"In March the Polish government passed legislation to speed construction of the Swinousjcie LNG terminal in northwestern Poland. The law is designed to make the construction of the terminal 'simpler and quicker.'

The Swinousjcie terminal, which is expected to be operational by yearend 2013 or early 2014, will have an initial import capacity of 2.5 billion cu m/year, eventually rising to 7.5 billion cu m/year."
The shipments would meet roughly 6% of Poland's natural gas demand forecast for 2014. Warsaw wants to diversify its natural gas import sources away from Russia, in short:
"According to PGNIG Chairman Michal Szubski, LNG supplies are 'one of the keys' to a diversified gas portfolio in Poland, which meets 30% of its gas needs from its own resources, 40% from Russian imports, and the remaining 30% from other sources."
The Energy Regulatory Office in Poland recently reported that Russia supplies nearly 50% of Polish natural gas consumption as of 2006.


David Ignatius at the Washington Post has a fascinating piece of reporting on how the US urged the Pakistani military to refuse an order by Pakistani President Zadari to shut down the lawyers' protests which eventually reinstated Chief Justice Chaudhry:
"The lawyers' movement began its march on March 12, pledging to occupy Islamabad until the government restored Chaudhry to his post. Zardari sent a police force known as the Rangers into the streets of Lahore, apparently hoping to intimidate Sharif and the marchers. But Sharif evaded the police and joined the protesters as they headed north toward Islamabad.

[Pakistani Army Chief of Staff General Ashfaq] Kiyani then faced the moment of decision. According to US and Pakistani sources, Zardari asked the army chief to stop the march and protect Islamabad. Kiyani refused, after discussing the dilemma with his friend Mullen, the chairman of the Joint Chiefs of Staff. Meanwhile, Kiyani called Sharif and told him to return home to Lahore, according to one source. And he called the leader of the lawyers' movement, Aitzaz Ahsan, and told him to halt in the city of Gujranwala and wait for a government announcement.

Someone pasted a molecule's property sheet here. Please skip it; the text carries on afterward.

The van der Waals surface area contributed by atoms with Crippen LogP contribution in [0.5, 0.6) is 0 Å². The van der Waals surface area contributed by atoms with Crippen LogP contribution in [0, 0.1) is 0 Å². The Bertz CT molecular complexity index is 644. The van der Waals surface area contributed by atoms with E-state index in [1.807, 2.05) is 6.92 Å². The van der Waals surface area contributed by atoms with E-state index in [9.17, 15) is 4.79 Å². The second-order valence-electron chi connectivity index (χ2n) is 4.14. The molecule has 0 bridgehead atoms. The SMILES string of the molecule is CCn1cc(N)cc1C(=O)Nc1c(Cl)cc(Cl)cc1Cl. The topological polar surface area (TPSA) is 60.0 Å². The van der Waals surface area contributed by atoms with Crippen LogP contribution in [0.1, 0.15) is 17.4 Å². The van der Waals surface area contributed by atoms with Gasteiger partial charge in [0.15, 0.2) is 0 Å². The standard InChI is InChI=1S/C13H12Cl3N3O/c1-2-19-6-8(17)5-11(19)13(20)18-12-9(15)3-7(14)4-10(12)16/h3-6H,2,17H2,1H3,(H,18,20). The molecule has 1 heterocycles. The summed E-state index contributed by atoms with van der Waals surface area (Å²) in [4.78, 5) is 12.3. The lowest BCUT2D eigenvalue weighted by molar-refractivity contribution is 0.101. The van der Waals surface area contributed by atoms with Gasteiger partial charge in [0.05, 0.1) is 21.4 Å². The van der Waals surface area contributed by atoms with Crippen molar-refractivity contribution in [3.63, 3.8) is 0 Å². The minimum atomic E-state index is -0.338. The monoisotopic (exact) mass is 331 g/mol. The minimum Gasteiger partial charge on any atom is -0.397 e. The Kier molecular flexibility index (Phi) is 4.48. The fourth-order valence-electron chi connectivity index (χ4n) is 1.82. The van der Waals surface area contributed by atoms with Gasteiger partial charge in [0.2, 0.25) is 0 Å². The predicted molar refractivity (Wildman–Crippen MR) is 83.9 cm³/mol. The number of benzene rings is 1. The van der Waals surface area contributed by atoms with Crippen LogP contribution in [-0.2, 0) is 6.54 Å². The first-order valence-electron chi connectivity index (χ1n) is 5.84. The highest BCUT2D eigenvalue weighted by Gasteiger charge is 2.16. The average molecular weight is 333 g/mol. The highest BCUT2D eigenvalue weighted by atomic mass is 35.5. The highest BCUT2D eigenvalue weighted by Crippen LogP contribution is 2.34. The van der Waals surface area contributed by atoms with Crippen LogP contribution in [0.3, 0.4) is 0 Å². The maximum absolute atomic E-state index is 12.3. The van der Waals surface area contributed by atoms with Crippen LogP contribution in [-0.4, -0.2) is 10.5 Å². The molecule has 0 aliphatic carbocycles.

Pressure on Zardari was also building within his People's Party. According to a US official, Prime Minister Yousaf Raza Gillani told the president on the night of March 15 that he would resign if Chaudhry wasn't reinstated. (Zardari's camp says it was only a rumor of resignation.) In any event, Gillani went on television at 5 the next morning to announce that the former chief justice would return. The crisis was over."
A success I'd warrant, but the problem, as Ignatius notes, is that the perceived involvement in Pakistani internal affairs is creating serious resentments by important political players in the country--which may have seen their private feud with the Taliban as a guarantee of support. A must read.

In the meantime, Salman Masood at the New York Times reports that the Pakistani Supreme Court ordered yesterday granted bail to a hard-line Islamic cleric--Maulana Abdul Aziz--who allegedly led a standoff with the army two years ago.